But reading – input – was one thing; output was quite another, outside of my ability. All of what came along with the crash meant I was just not well enough to write for the blog. I had to save all of my energy to support my day-to-day function, and lacked the energy to sustain my ability to concentrate and organize my thoughts enough to compose. Plus, I couldn’t type, lacking the electronics tolerance and the energy to do so. (I’m still not typing; this has been composed partially on paper and partially by dictating it into my phone.)

Two years later, I have mostly but not entirely regained the lost ground. I can sit upright for 20 minutes if I push it, and I can get something from the kitchen from the dayroom if I need to, but I’m not up to preparing my own meals or walking out into the yard as I used to be a few years ago. I hope those things will come in time.

As for what has helped me recover from this disaster, I’ve been taking vasoactive intestinal peptide and BodyBio phosphatidylcholine for two years, more or less, and I believe that those items have been crucial to my recovery. I also gave up my vegetarianism after decades and now eat some chicken and use fish oil. Both seem to have helped.

These last two years have been strange, time-wise. The recovery has taken so long, but it seems like the crash just happened a minute ago. When things were falling apart due to the UTI, I thought they might come back together in a couple weeks, but I really underestimated how much damage could be done as fast as it happened.

Let’s end where we begin: Am I going to come back to the blog? I suppose in order to do so I need to feel like I have something to say, and part of me feels like I have already said everything useful I have to say about being sick. It’s different than the recipe blog or the personal blog I used to keep in that way. I do have some thoughts about not writing, and perhaps, ironically, I need to write those down as well.

I deeply appreciate all of you who have sent me messages and stuck with me on the blog’s Facebook page. Thanks for not writing me off then; likewise, don’t write my blog off now – not just yet.

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21 Responses to Oops! I Forgot I Had a Blog.

  1. Sharon says:

    Everything you write breaks my heart, fills my heart and increases my love and admiration for you.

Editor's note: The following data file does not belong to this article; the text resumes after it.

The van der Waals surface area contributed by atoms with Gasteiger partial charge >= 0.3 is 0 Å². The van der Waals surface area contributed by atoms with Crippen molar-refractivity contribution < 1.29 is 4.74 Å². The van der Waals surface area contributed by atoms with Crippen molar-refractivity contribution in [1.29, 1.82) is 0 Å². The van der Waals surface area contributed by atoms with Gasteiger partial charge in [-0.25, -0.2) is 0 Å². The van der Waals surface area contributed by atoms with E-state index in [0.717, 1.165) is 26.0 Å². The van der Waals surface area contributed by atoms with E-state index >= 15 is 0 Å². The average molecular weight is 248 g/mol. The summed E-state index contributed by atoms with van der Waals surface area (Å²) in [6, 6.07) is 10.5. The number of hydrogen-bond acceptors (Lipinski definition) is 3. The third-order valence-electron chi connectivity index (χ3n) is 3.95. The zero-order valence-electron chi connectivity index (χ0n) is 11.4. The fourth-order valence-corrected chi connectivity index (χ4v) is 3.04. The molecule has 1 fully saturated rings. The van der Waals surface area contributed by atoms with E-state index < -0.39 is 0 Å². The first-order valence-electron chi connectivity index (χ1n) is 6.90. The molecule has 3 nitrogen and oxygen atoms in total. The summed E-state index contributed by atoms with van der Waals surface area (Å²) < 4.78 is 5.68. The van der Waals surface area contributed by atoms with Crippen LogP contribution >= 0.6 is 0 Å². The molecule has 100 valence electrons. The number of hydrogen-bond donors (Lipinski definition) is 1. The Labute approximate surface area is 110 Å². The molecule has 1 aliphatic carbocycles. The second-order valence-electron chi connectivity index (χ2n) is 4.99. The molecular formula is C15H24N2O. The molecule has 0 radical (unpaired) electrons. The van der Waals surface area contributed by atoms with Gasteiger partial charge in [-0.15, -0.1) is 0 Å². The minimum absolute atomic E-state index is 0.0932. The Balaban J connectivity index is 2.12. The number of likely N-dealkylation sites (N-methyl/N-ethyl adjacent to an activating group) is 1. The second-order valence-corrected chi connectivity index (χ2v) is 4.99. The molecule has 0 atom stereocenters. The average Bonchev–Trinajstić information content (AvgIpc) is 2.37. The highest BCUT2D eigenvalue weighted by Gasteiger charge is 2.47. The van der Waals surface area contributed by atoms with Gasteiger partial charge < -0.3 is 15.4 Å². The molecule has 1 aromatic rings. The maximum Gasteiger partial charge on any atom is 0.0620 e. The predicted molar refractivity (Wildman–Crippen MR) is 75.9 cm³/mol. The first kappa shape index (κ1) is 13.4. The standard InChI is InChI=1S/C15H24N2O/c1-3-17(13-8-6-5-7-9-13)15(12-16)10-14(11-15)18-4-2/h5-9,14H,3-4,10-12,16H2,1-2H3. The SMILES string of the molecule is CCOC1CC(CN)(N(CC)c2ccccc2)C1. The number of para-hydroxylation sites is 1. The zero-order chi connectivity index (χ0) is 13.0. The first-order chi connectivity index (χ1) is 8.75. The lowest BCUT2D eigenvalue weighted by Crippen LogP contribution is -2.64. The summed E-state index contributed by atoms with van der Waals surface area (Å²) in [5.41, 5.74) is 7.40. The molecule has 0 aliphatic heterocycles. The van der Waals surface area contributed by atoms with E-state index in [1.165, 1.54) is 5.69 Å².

2. Stephanie says:

    Considering we’ve never met, it’s a bit surprising how profoundly happy it made me to see your notice in my in-box this morning. I’ve thought of you and wondered how you were over the last couple of years. It’s astonishing that one can lose two years to something so simple, but I know nothing is simple with this disease.

    Whether or not you continue writing, please know how much it has meant that you’ve shared your experience. When I was at the worst of my relapse I felt so much less alone.

  3. Liz Hart says:

    It is good to see you back online. What a horrid time you’ve had. As long as you write, we’ll be here reading. 🙂 Feel free to tell us about the books you read. Gentle hugs (((Jocelyn)))

  4. S F Moore says:

    So good to hear from you again! What a trying time you’ve been through. It is good to see you getting some of your health back. From one fellow Cheney patient to another…. I’m sending hugs and good wishes from Texas!

  5. Whenever you have the energy, please say where you bought the nasal vasoactive intestinal peptide.

    If that’s not available, I’ed be happy to try the oral vasoactive intestinal peptide too. I can’t find either on the net.

    Is the BodyBio phosphatidylcholine you tried this?:

    I find red meat gives me more energy than fish or chicken, but that is just me. You have probably already tried that.

    I feel uncomfortable bombarding you with questions while you are feeling like this so please take as long as you need to answer. It’s OK if you can’t answer at all .
    I just got excited about the nasal vasoactive intestinal peptide helping your sleep.

    • Jocelyn says:

      Yes, that is the phosphatidylcholine that he recommends. The VIP comes from Hopkinton pharmacy in Massachusetts. It is by prescription, but any doctor in an approved state can write it. There is a VIP test your doctor can order to check your level – Cheney has found his patients to have basically none. http://ltd.aruplab.com/Tests/Pub/0099435

  6. Inge Heinrich says:

    Welcome back Jocelyn, it took a long time and I admire you how you dealt with such a long relapse. You helped me enormously when you detailed the way you coped with extreme insomnia and I will be grateful for this as long as I live. I wish I could get hold of VIP but could find no source in Europe, but all your other remedies gave me ideas to cobble a regime together which sort of helps my also severe insomnia.
    I hope for us both that we never encounter such long periods without sleep again.
    Wishing you to progress and find at least some small joy in being passive for a while longer until your concentration improves.
    With respect to electronics sensitivity I don’t know the answer – may be some better shielding will be available sooner or later because you are not alone with this either.
    Wishing you the very best possible,

    • Jocelyn says:

      Inge, I’m so glad that helped you somewhat. You don’t need me to tell you that insomnia is the worst. Thanks for the kind words. I hope the VIP will become available where you are as well.